Alejandro is representative of the quality and dedication of a number of the city’s drivers. Many know Bogotá inside out, unlike some Uber drivers who rely on satellite navigation which can send cars into dangerous neighbourhoods.

Whenever I want to learn something new about an area, I always try to talk to a taxi driver, and not just when I need directions. They have seen it all and if you are lucky, they will share some of their stories with you and give you some inside knowledge of the city.

Undoubtedly Uber

The company has suffered from countless protests against the service by taxi drivers who state it is illegal and taking their revenue. Last year, President Juan Manuel Santos declared that the business had to formalise if it wanted to continue operating.

Uber told us they are now operating in 17 Colombian cities, with over 450,000 users and 30,000 drivers.  Since their launch here in September 2013, they have launched a whole range of services from UberBLACK to UberANGEL and most recently, a ride-pooling service called UberPool.

In spite of the protests, Colombia is currently one of the company’s biggest growth countries. There must be a reason for this, and many agree with Uber driver Marco who says: “People just do not trust taxi drivers, they are fed up with bad service and bad attitude.” One of passenger’s main reasons for using Uber is the pleasantness of the experience; drivers offer you music, or sometimes refreshments and are flexible to your chosen routes.

People just do not trust taxi drivers, they are fed up with bad service and their attitude

Marco, Uber driver

Furthermore, fares are not only generally cheaper (especially with Uber X) but they are much more transparent. This is refreshing for those used to taxis. According to Ben, an Uber user for the past year, “I have lost count of the amount of times I have been overcharged [by taxis]; and it is difficult to challenge the driver, not just because I fear for my own safety, but because sometimes the meter is fixed.”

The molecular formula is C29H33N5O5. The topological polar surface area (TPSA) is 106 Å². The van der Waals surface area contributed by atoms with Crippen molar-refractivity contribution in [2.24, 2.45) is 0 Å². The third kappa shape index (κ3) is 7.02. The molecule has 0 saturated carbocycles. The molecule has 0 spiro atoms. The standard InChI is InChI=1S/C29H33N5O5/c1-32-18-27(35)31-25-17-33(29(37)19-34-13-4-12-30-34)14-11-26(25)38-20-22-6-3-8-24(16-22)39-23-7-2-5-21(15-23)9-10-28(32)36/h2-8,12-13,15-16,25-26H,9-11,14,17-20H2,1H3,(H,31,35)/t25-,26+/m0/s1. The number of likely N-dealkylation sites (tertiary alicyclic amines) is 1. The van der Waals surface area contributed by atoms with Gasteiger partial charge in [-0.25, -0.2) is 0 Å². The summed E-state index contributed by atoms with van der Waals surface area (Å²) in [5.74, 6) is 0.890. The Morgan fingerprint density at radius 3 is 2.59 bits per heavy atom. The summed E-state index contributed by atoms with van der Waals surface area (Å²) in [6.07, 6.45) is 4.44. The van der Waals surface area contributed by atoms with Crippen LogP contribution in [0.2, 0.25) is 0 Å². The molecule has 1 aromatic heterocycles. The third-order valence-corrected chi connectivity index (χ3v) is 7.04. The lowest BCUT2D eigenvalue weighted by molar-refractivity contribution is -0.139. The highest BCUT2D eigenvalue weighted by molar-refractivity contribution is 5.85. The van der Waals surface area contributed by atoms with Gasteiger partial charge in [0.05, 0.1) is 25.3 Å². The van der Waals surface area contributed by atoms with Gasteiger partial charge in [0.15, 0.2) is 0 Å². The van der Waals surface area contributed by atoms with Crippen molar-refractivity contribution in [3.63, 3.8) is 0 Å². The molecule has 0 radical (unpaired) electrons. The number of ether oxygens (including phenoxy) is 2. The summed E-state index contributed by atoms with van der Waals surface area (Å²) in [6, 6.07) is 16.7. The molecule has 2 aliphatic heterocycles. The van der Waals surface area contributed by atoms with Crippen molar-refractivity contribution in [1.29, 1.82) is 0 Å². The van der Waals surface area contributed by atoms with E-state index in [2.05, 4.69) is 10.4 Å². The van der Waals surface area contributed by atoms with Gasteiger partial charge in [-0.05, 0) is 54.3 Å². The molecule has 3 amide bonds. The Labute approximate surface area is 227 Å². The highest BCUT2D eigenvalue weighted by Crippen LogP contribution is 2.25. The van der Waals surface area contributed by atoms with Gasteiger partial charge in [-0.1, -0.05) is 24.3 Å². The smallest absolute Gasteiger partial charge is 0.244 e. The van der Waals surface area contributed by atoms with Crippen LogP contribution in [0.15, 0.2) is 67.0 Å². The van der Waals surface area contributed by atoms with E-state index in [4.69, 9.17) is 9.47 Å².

This is a common complaint, taxi fares are notoriously difficult to predict and can vary from taxi driver to taxi driver. Furthermore, Ben highlighted that change is an issue – taxi drivers rarely have change, and when they do, sometimes they give false notes.

According to Marco “we filled a hole and now they are coming out to complain about it. But it is their own fault, they had the monopoly for years and misused it.”

Marco may be right; Uber may not be perfect, but people were desperate for an alternative and Uber came along at just the right moment.

In the end, it is clear that customers are deciding which service to use depending on their own experiences or needs. However, the ultimate decision rests in the hands of the authorities. The government has ruled that Uber is illegal, and re-iterated that it will implement sanctions against both the company and its drivers. Uber continues to roll out new services and taxis continue to protest. Uber fans will have to wait to see how the legal machinations pan out, particularly whether users might actually be fined – as they are in Baranquilla – for using the service.

Tips for staying safe in both Uber and taxis

• Try to avoid hailing a taxi from the street. It is easy for drivers to pretend to be bona fide taxistas and there have been cases where customers have taken a “taxi” off the street (particularly in the Zona Rosa) and subsequently been robbed by either the driver or a group of their accomplices.